Another Recommendation For Universal Health Care

Friday, Secretary of Health and Human Services, Katherine Sebelius, announced yet another modification to the Affordable Care Act’s requirement that all employers provide full woman’s health care in their health insurance coverage, and at no extra cost to the employee.  This was one more attempt at finding a compromised with faith based groups (prominently the catholic church) who object to providing birth control options on religious belief reasons.  While the Affordable Care Act requires no one to utilize any birth control method, faith based groups object to their having to pay for offering these methods.

Hmmm.

Some question whether the issue is “cost” or the issue is really a way of forcing others to observe a certain religious view or belief.  The Catholic Church has strenuously said this issue is about money and since the Church (and its affiliated hospitals, universities and charities) are mostly self insured, previous compromises still fell back on the church to pay. 

This latest HHS compromise angles to put the birth control methods’ costs on private insurers who plan to participate in the Federal “insurance exchanges”.  We will see just how sincere the cost issue is as faith based groups formulate their responses.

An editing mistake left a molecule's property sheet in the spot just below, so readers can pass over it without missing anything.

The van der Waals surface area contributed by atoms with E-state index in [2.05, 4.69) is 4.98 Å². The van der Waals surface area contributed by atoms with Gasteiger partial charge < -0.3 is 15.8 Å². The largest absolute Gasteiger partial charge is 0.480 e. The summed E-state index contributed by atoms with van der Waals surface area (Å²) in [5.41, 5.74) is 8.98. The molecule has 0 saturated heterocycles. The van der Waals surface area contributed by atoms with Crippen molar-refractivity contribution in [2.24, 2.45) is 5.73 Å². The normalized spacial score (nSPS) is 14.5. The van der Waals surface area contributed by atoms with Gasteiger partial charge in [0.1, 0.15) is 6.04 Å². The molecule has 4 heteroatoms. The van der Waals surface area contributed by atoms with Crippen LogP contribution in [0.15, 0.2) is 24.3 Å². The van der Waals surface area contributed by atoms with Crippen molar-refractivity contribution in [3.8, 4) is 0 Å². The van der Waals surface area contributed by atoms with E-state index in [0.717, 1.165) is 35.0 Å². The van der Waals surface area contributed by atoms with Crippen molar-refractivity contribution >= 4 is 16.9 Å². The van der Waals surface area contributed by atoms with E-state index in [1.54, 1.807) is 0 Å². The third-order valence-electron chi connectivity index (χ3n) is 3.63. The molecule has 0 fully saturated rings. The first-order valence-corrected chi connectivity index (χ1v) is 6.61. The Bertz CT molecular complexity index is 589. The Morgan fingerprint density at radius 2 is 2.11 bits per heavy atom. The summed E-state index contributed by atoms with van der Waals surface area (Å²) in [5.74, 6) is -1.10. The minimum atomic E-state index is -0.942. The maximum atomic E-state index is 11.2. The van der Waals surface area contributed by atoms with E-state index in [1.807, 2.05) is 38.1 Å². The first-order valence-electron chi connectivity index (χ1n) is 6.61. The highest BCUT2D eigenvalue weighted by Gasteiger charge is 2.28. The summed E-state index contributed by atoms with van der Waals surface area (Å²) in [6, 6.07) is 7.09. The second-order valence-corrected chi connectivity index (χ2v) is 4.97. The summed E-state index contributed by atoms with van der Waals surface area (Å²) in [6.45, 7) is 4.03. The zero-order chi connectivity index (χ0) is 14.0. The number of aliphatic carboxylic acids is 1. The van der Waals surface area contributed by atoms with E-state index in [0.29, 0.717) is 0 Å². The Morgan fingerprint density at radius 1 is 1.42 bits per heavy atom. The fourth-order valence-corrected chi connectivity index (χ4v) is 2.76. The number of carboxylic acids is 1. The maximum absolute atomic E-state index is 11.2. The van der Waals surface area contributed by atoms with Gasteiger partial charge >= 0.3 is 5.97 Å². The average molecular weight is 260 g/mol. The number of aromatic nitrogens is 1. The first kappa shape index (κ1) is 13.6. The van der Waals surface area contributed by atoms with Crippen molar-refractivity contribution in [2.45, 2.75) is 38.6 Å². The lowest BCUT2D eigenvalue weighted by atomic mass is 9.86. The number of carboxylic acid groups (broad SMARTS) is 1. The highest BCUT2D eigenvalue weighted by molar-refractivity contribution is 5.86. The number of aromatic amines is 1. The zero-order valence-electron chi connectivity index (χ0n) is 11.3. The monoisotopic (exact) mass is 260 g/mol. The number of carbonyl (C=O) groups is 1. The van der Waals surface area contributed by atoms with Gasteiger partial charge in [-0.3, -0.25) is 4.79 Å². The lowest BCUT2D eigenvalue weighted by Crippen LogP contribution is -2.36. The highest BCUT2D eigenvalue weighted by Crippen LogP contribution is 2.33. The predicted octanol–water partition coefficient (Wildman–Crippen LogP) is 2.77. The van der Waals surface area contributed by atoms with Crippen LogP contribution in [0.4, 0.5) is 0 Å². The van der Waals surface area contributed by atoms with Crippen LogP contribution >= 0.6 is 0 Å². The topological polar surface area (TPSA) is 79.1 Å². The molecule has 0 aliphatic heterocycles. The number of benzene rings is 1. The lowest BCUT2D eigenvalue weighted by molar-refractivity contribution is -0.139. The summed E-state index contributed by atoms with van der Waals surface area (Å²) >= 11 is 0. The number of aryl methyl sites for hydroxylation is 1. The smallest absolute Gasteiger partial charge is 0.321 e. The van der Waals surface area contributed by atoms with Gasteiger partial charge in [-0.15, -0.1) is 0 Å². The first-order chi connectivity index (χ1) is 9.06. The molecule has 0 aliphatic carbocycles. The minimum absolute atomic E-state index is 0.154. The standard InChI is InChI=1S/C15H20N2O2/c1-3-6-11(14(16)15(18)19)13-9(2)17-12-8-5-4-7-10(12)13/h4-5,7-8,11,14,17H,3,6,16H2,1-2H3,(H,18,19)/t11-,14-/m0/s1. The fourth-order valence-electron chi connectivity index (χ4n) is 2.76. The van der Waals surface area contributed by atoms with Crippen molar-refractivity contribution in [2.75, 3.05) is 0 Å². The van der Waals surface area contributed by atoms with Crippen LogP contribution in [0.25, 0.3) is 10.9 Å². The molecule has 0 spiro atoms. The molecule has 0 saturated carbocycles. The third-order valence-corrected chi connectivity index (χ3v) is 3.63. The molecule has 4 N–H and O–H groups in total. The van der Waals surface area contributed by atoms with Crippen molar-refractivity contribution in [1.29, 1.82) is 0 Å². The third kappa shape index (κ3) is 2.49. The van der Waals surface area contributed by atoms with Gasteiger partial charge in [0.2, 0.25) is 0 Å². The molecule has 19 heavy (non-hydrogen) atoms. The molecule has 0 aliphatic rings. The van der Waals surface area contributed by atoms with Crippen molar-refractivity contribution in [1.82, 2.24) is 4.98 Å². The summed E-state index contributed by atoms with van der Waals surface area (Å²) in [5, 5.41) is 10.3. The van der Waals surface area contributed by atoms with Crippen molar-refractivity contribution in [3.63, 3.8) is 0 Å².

Let’s stop a moment.  Why are employers involved in health care insurance at all?

From a historical perspective, following World War II employers found that offering health insurance was a useful method to lure and retain good employees.  When crafting the Affordable Care Act whose main goal was to provide universal coverage (no more denying coverage for pre-existing conditions), the decision was made to piggy back on the current “private for profit” insurers.  Employers would continue to distribute health insurance. To supplement these two methods, “exchanges” would be established where those still not covered could purchase coverage.  (Also within ACA were measures designed to gradually gain control of medical cost increases and in time reduce the yearly 2-3 times the rate of inflation increases to something below the rate of inflation.  High costs were locked in for a long time.)

Elegant would not be the words I would choose to describe ACA.  Noble but doomed would be more appropriate.  Before ACA, the US spent more per capita on health care costs than any other country in the world.  That is the case today.  To put an exclamation point on this, the US spends more than twice as much as other modern countries (and those countries insure everyone and have better health outcomes).

The American public has not awoken to the fact that health care cost are hurting the competitiveness of American businesses and are sucking money out of everyone’s pockets.  It is also clear that many go without adequate health care for cost reasons.

There can be no free lunch with health care.  We must pay for it.  The question are (1) why should be be paying so much, and (2) why should we be wasting so much time and energy on women’s health rights?  Why isn’t the Catholic Church (and other religious objectors) campaigning for affordable universal health care?   

 

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